Many government contractors make the mistake of not taking the time to conduct market research. Instead, they spend their time monitoring upcoming opportunities and chasing agencies, which is much more useful if paired with the proper market analysis to determine the right strategy and the most relevant opportunities to pursue. While it's important to get your company's name out there and respond to government solicitations, it can be a waste of time if the opportunity isn't the right fit, or there are components to it you just can't realistically meet.
Another contract vehicle is on the horizon for government contractors—GSA has created a new services Indefinite Delivery, Indefinite Quantity (IDIQ) to replace OASIS. Formerly named Services Multi-Agency Contract (MAC) and more recently dubbed as OASIS+, this contract vehicle will support GSA’s Federal Acquisition (FAS) Office of Professional Services and Human Capital Categories (PSHC), and will include small business set-asides. GSA has slowly been releasing draft sections, but the final Requests for Proposals (RFPs) were released in June 2023 and they are due September 13. So here’s what we know about the contract vehicle, including the reasoning behind its creation, its scope, and anticipated release dates.
Do you know what the real benefits of being on the GSA Schedule are? Learn the top 10 reasons (and advantages) why you should consider it.
Exploring the world of government contracting vehicles may feel like a deep dive into an ocean of acronyms and abbreviations that you have never come across before. Don’t panic—it takes time to make sense of it all. If you are interested in selling your products or services to the government or you are a new contractor, it’s important you understand what vehicles are available to you. Below is a guide to the government contracting vehicles that you will come across in your research.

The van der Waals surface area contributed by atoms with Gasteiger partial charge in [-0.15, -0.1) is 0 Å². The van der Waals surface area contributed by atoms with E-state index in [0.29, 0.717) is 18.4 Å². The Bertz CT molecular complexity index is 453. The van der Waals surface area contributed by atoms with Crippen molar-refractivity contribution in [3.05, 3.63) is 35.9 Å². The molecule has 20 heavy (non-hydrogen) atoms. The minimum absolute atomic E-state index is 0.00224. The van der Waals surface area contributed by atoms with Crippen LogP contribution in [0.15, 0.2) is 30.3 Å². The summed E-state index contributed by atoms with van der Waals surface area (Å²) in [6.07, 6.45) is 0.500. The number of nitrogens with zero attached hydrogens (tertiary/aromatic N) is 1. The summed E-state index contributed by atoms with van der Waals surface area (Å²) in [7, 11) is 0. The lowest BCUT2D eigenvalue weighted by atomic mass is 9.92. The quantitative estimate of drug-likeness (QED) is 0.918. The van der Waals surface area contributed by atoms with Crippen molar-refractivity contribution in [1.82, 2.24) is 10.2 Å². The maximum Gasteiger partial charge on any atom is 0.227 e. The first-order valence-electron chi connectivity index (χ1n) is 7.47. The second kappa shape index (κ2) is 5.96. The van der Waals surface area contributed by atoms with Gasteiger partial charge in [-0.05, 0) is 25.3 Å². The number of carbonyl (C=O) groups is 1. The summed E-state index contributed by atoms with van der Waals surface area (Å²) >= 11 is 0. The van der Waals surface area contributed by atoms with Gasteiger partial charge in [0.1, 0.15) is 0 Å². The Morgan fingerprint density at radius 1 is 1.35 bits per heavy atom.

In the world of government contracting, one of the most confusing elements to navigate is all the acronyms. From government agencies to GSA Schedule terms, it seems as if there's an acronym for everything--and they aren't always spelled out. As a current or prospective GSA contractor, it's important you begin to learn government jargon because these terms will come up when you submit your GSA Schedule proposal, during GSA Schedule maintenance, and when you are communicating with government buyers.
While GSA Multiple Award Schedules (MAS) provide contractors with ample opportunities to provide products and services to an array of government buyers, there can also be times a contractor may not able to solely satisfy a buyer’s needs with their offerings. Thankfully, there’s an answer for GSA contractors who want to combine their expertise to create one total solution. In these situations, contractors can enter a GSA Schedule Contractor Team Arrangement (CTA).
NAICS (North American Industry Classification System) codes are a very important part of government contracting. We've covered what a NAICS code is, how to use codes to determine if your organization qualifies as a small business, top spending trends and much more. Now that you know the basics of NAICS codes, let's talk about how you can use them to find relevant government contracting opportunities.